Neither distance nor the pandemic can put a stop on international cooperation

To make interesting scientific discoveries, you should acquire as many good friends as possible who are as energetic, intelligent and knowledgeable as they can be. You should form partnerships with them whenever possible. These were the wise words of Professor Herbert Simon (1916–2001), winner of the Nobel Prize in Economics. Professor Simon's advice sums up the essential aspects of partnerships, which are not limited to the pursuit of scientific discoveries.
Eija-Riitta Niinikoski

The international cooperation network of University of Oulu Kerttu Saalasti Institute covers the Nordic countries, the Baltic Sea region and most of the rest of Europe. The Institute also engages in active cooperation with partners in North and South America, the Middle East, Asia and Australia. Our network consists of universities, development actors and companies in more than 40 countries.

Internationality was one of the themes of the Institute's 20th anniversary seminar in September. Due to the Covid-19 pandemic, some speakers attended it by virtual means. Professor Ho-Don Yan from Taiwan highlighted the cooperation between universities in two geographically distant countries. This cooperation was founded on research in the early growth stages of companies and meetings at scientific conferences. In 2019, Professor Ho-Don Yan came to Oulu on a scientific exchange. He explained that during this time, he learned to understand more about the Northern Spirit. He remembers his many discussions, trips and visits, including to Nivala. Expanding research cooperation to family businesses is a future opportunity.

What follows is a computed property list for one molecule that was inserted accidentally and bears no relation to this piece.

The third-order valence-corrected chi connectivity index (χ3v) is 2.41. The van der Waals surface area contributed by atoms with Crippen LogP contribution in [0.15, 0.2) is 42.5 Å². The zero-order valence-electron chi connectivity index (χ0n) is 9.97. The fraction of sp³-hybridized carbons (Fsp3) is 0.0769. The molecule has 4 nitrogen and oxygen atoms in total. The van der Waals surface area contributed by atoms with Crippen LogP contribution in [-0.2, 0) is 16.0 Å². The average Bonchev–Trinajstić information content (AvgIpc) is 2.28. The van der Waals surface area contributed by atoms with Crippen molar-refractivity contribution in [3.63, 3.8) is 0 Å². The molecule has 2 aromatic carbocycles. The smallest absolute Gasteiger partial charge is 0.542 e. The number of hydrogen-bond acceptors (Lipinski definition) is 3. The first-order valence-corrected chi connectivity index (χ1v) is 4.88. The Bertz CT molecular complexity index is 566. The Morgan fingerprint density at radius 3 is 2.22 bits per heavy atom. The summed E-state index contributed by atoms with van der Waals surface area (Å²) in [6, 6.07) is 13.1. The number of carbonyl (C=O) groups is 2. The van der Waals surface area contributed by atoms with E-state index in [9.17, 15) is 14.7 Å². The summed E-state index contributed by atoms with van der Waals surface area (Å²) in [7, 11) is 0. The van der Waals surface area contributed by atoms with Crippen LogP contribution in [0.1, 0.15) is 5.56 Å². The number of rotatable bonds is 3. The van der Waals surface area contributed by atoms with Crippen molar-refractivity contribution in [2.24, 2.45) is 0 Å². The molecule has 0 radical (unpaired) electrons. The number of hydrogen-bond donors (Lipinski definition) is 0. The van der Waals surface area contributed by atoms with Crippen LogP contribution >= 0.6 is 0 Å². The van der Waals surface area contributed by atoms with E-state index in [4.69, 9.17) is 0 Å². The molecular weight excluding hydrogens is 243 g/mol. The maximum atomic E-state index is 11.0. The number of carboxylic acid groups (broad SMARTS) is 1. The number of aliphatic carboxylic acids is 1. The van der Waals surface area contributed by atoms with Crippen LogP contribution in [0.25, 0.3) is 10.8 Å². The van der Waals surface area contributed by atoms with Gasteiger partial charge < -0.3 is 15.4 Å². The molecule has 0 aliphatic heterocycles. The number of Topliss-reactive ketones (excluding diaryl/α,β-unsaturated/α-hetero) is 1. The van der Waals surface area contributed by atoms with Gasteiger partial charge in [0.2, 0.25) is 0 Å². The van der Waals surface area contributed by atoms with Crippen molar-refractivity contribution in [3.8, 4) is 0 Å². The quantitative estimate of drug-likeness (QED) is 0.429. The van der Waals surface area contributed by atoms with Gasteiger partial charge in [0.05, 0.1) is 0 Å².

Birute Miskiniene, Dean of Vilnius University Business School, congratulated the University of Oulu for its choice of research focus for Kerttu Saalasti Institute. She noted that microentrepreneurship is very important in terms of prosperity, not only in Finland but globally. Miskiniene pointed out that during the Covid-19 pandemic, societal impacts and sustainable development should also be taken into account, not only the economic impacts. The pandemic has brought about changes in operating methods, and virtual reality has become and will increasingly be part of everyday reality. One of the focus areas of the Vilnius University Business School is entrepreneurship and understanding the enterprising mindset. In this context, cooperation that has got off to a good start will be expanded with new projects.

Breda Kenny, Head of the School of Business at Cork Institute of Technology in Ireland, reminded the listeners: The more you read, the more you know. The more you learn, the more places you go. This is something we should remember, also in relation to the internationalisation and growth of small companies. The international activities of micro and small enterprises in Europe have great potential. Tapping this potential is slowed down by such factors as a lack of knowledge about the international market, difficulty of finding business partners abroad, shortage of human resources and the challenges of accessing funding. Through research and network cooperation, universities can strengthen the structures that help small companies build their knowledge of the markets and internationalisation. Ms Kenny pointed out that this help must be tailored to each customer in their own language.

While the Covid-19 pandemic has affected travel and agreed researcher exchanges and visits have had to be postponed, research cooperation has not lost its momentum. Quite the opposite. One example of this is a data collection project on the pandemic’s impacts on micro-enterprises in Finland and in the state of Minais Gerais in Brazil. Researchers at the University of Oulu Kerttu Saalasti Institute and the University of Uberlândia use the same set of questions when interviewing companies. This will provide very interesting research data from two very different areas. There are almost 21 million inhabitants in Minais Gerais. What Finland and the second biggest state in Brazil have in common is the large share of micro-enterprises out of all companies: almost 95% in both. Remote connections make a joint study possible despite the long distance between the partners.

We are bridge-builders locally, regionally and internationally. Our international network is open to regional actors, helping to boost their dynamic growth, sustainable development and vitality.


Eija-Riitta Niinikoski, Development Manager

The article was published in the newspaper Keskipohjanmaa on 31 October 2020.